Wednesday, 23 October 2013

Nothing like home

To a young kid, nothing provides more security than his own home. That is, apart from the parents' presence, of course. And home to this young kid here was this rented pre-war house in Seang Tek Road.  The rented premises was, for all purposes, my home, my fort and my castle, all rolled into one.

I've absolutely no idea how long my grandparents had been staying here before I was born, but my parents were married in this house. And this was where I grew up until around 1979 when the landlord wanted the row of four houses back and we had to relocate to Zoo Road in Ayer Itam. I remember the landlord was an Indian but most probably he was a chettiar. Every month, he would come around to collect the rental. Though $32 is such a small sum today, it was a very big amount in the 60s and 70s.

Very few people owned a car in those days. Certainly, we didn't; but we did have two bicycles. One belonged to my granddad which he used until he died in 1966 while my father used the other one to cycle to work daily at the old Mercantile Bank in Beach Street. Only much later, in that same year I think, he bought a Honda C50 motorcycle to commute to the office.

That purchase freed up both bicycles in the house. And they went idle until 1969. One fine morning, I nicked one of the bicycles without my parents' knowledge and cycled to school. Of course, it created a lot of alarm at home, which I was blissfully unaware of at that time, because a bicycle had gone missing suddenly and my usual school taximan was worried stiff that I did not board his vehicle that morning. But from that day onwards, I cycled to school.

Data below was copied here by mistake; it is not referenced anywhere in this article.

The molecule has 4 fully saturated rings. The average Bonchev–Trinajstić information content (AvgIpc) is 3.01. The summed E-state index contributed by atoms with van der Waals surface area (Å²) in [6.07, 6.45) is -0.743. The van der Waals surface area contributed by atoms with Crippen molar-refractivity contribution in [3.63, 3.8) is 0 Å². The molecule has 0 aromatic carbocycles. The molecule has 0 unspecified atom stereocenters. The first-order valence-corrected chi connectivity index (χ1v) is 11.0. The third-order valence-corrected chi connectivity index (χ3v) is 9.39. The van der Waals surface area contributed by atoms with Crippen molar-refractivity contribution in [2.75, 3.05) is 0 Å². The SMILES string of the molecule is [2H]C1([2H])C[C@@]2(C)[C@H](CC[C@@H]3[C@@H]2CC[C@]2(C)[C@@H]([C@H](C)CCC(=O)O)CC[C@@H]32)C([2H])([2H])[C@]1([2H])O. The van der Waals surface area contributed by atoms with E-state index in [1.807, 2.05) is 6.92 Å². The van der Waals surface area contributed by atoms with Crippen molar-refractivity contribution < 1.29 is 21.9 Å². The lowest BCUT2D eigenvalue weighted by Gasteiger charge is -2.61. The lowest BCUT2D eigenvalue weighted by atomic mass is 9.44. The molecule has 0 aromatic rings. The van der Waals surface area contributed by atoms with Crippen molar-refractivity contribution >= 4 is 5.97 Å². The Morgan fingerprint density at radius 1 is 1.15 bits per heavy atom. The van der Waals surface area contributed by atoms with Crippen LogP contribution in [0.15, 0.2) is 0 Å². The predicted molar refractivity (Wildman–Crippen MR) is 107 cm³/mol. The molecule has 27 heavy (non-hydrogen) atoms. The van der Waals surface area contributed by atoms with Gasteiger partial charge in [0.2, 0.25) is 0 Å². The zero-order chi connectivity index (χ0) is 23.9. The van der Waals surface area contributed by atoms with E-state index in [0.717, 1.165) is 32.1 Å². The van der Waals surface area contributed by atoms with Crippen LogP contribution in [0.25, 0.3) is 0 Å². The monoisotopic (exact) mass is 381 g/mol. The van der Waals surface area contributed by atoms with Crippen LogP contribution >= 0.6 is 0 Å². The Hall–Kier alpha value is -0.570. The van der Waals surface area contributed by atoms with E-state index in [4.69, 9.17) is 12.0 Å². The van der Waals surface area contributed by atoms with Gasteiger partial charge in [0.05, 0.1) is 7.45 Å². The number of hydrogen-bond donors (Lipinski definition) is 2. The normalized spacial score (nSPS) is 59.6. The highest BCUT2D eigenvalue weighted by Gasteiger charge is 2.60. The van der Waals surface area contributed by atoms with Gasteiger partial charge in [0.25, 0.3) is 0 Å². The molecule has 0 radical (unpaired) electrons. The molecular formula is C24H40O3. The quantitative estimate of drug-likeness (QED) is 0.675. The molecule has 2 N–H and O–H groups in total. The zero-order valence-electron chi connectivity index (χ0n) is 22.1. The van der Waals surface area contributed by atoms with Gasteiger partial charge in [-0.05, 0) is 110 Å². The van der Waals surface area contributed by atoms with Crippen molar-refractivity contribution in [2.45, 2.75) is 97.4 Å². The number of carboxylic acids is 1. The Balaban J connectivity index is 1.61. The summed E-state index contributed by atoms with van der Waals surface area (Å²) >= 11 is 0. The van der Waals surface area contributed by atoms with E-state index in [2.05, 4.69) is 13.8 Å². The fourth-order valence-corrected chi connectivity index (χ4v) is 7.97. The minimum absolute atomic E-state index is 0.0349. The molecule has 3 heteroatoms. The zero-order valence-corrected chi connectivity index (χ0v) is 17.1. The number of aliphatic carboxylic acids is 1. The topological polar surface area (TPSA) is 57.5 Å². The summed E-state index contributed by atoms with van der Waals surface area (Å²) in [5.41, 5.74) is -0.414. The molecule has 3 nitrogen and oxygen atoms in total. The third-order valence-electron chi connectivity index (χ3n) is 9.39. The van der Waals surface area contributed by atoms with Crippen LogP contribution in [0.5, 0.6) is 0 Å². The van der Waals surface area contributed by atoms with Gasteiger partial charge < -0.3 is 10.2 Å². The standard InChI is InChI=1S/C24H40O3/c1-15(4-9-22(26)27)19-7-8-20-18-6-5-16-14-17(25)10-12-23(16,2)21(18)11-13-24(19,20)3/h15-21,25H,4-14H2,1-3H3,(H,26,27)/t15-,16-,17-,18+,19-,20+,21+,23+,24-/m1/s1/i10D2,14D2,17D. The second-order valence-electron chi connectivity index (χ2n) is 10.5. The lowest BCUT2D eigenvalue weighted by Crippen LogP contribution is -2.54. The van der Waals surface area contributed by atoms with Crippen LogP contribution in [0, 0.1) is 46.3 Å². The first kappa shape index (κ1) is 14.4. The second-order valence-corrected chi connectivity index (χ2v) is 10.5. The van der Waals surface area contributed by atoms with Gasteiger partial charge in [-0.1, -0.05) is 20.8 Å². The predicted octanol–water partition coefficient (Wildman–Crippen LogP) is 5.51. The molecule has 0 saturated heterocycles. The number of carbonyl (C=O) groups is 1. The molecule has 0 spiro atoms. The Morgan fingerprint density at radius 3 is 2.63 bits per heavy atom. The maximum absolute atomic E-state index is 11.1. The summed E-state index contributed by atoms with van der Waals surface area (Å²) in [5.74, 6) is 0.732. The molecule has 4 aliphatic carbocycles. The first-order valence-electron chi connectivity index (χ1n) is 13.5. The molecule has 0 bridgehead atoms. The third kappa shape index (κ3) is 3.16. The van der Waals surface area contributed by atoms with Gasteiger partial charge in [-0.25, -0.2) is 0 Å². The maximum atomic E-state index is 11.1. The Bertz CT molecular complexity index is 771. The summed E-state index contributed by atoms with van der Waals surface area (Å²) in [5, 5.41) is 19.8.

What I remember vaguely of my father's C50 Honda cub was that during some civil disturbances in the streets of Penang in 1967, he turned up at the school gate one day to fetch me home. Was it the Penang hartal of November 1967? I can't remember exactly.

Apart from the bicycles, the only way anyone in the family moved around was by public transport. The bus services in those days were very efficient. We sat either the George Town City Council buses or the green Lim Seng Seng Co Ltd buses that plied from Maxwell Road to the Ayer Itam village. Ten cents or 15 cents would take us from the city centre to the Kuantan Road junction. If we wanted to travel the whole distance to Ayer Itam, I think the fare was 20 cents or 25 cents.

Many times, I would accompany my mother to Penang Road or Gladstone Road. We would wait outside a barber shop at Dato Kramat Road and clamber on board the bus when it arrived. I remember the big uncovered drain outside this row of houses. The only thing preventing people from falling into the drain was a barrier of cast iron pipes. Only much later did the City Council lay concrete slabs over the drain.

Of course, we would also take a bus back from town, alighting at the bus stop near the Kuantan Road junction. I was always very thrilled to climb up on the seat and ring the bell once the bus had passed the Eastern Smelting plant.

Occasionally, my mother would decide to take the bus right up to Ayer Itam in order to visit some relatives there. I would be told not to ring the bell. So I would just sit by the bus window and watch the Seang Tek Road house pass me by. Every time it did, without fail, my heart would skip a beat and sink. It was as if I crying out in my heart, "Our house is there, I can see it from the bus, but why are we not stopping and going home?" That was how I felt about the security of my home was when I was not more than 10 years old.

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